A Royal Australian Air Force KC-30A Multi-Role Tanker Transport aircraft has used its air‑to‑air refueling boom for the first time on operations while refueling a RAAF E-7A Wedgetail last week during a Coalition mission above Iraq.
The air-to-air boom refuelling process involved two large aircraft, military versions of the Airbus A330 and Boeing 737-700, approaching within metres of each other while in flight and transferring fuel via a maneuverable pipe, known as a boom, which extends back from the rear of the KC-30A. This type of refuelling involves use of the AAR boom at the rear of the aircraft, rather than the wingtip AAR drogues used to refuel smaller aircraft equipped with an AAR probe.
Commander of the Australian Air Task Group, Air Commodore Stuart Bellingham, said establishing and proving the operational boom refueling capability was yet another in a long list of accomplishments by the Australian Defence Force team in the Middle East.
“Operational boom refuelling by the KC-30A last week was another significant achievement for both Air Force and the Air Task Group,” AIRCDRE Bellingham said.
“Both of the aircraft involved, the KC-30A and the E-7A Wedgetail, are two of the newest and most advanced aircraft operating in the fight against Daesh.
“Being able to use the KC-30A boom on operations to refuel an aircraft such as the Wedgetail is a force multiplier for Australian Air Power and Coalition air operations.
“Proving this mode of air-to-air refueling adds to the list of aircraft types that our KC-30A can now support, contributing to another in-demand capability of the coalition air campaign.”
The Air Refueling Operator was responsible for remotely maneuvering the boom from a control panel on the KC-30A flight deck.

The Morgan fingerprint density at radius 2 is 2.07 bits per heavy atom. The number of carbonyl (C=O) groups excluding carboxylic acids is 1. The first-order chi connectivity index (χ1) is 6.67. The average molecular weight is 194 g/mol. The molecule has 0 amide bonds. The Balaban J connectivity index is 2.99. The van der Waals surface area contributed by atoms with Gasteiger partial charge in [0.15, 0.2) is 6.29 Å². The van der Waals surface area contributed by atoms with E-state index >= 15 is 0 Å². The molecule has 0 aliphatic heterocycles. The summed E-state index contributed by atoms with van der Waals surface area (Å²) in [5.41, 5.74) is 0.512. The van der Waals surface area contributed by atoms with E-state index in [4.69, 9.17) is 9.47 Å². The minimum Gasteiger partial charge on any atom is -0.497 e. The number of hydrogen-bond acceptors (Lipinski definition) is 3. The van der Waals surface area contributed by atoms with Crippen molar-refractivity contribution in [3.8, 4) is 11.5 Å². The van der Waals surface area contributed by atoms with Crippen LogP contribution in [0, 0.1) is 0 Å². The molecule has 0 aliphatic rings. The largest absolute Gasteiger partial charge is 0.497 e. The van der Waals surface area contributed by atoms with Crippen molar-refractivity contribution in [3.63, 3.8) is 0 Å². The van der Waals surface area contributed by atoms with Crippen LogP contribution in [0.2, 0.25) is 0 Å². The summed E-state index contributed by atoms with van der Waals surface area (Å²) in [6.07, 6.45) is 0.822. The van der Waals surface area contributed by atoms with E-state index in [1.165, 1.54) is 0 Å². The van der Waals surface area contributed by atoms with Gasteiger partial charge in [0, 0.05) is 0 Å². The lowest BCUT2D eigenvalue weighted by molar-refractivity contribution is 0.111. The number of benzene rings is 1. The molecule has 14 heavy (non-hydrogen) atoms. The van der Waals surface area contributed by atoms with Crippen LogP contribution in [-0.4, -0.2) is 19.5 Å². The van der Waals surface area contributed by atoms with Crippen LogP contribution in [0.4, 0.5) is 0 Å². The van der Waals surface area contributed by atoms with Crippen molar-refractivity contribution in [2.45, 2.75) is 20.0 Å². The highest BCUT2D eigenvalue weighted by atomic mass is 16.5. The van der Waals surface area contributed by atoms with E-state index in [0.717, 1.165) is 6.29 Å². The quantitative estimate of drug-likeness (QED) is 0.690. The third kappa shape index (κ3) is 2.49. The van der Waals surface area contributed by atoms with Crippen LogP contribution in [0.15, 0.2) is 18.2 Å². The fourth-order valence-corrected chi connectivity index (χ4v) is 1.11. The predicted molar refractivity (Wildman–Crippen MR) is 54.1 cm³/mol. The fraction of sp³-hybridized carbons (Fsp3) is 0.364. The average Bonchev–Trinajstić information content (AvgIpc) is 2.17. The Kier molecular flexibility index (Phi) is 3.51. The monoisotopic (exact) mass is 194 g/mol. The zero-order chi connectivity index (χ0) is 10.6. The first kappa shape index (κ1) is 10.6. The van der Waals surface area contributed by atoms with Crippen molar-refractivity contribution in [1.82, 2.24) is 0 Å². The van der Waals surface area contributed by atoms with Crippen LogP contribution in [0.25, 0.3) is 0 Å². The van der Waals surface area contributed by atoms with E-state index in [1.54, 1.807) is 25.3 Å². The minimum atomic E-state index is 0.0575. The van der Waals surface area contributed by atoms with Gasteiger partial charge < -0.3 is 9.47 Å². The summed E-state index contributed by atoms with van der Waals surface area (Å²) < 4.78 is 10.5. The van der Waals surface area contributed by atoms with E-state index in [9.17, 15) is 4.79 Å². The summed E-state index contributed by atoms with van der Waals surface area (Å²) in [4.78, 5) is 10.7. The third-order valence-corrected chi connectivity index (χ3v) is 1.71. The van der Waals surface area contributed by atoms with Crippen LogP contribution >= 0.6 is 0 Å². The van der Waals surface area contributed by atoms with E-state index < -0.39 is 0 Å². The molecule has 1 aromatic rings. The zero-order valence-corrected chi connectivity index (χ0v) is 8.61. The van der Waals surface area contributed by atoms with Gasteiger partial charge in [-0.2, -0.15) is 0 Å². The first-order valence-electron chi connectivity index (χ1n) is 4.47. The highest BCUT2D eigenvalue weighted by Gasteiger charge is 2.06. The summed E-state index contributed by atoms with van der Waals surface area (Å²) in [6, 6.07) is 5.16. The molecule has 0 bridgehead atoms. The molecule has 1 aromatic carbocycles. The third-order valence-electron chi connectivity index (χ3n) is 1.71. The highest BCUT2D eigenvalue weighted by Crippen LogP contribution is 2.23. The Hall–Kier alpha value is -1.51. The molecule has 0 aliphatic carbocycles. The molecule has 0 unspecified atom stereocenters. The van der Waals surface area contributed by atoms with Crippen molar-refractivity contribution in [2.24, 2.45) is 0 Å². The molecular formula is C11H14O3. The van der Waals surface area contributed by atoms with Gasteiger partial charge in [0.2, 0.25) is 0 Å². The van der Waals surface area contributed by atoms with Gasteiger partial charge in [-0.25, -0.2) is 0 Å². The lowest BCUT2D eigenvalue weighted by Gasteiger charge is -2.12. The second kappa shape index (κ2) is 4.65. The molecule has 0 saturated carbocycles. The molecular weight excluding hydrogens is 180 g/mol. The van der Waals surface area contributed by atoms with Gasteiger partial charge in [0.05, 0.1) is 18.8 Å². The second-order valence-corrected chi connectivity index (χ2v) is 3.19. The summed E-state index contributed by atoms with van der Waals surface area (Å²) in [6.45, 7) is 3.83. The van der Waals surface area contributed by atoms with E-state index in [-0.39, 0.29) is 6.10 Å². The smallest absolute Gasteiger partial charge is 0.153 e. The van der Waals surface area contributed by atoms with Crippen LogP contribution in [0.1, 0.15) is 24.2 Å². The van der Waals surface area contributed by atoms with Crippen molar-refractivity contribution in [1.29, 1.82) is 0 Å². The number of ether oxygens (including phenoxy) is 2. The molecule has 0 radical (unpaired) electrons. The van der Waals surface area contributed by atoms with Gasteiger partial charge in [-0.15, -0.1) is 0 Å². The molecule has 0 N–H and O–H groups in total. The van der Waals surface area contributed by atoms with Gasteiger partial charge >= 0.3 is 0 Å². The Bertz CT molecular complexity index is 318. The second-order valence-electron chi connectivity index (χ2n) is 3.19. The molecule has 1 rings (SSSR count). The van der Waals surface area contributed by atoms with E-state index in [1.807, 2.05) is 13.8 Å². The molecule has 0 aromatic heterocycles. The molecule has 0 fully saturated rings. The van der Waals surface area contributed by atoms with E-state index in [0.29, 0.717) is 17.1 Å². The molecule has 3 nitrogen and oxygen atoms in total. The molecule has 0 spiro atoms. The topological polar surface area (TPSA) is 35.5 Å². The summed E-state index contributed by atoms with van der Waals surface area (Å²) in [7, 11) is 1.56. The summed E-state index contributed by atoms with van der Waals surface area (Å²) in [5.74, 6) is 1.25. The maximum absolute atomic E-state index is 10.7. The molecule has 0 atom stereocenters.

“As the receiving aircraft approaches the rear of the KC-30A, it’s my job to communicate with the pilot and maneuver the boom using two control sticks to ensure that a solid and safe connection is made to the receiving aircraft,” the Air Refueling Operator said.
“To refuel the Wedgetail we maneuvered the boom into a refueling receptacle located just above and aft of the aircraft cockpit while moving at over 750km/h, and at a height of 25,000 feet, and then started transferring the fuel.
“During this mission we transferred 34,750 pounds of fuel in about 15 minutes—the equivalent of refueling 300 family sedans at a rate of less than three seconds per car.
“We look forward to this becoming a normal part of our operations to assist the Wedgetail’s vital mission of providing airborne early warning, command and control above Iraq and Syria.”
A KC-30A and an E-7A Wedgetail, along with six F/A-18A Hornet aircraft, are deployed with the Australian Air Task Group as part of Operation OKRA. The Air Task Group conducts precision strike, close air support, air-to-air refueling and airborne command and control in Iraq and Syria as part of the international coalition formed to disrupt and degrade Daesh.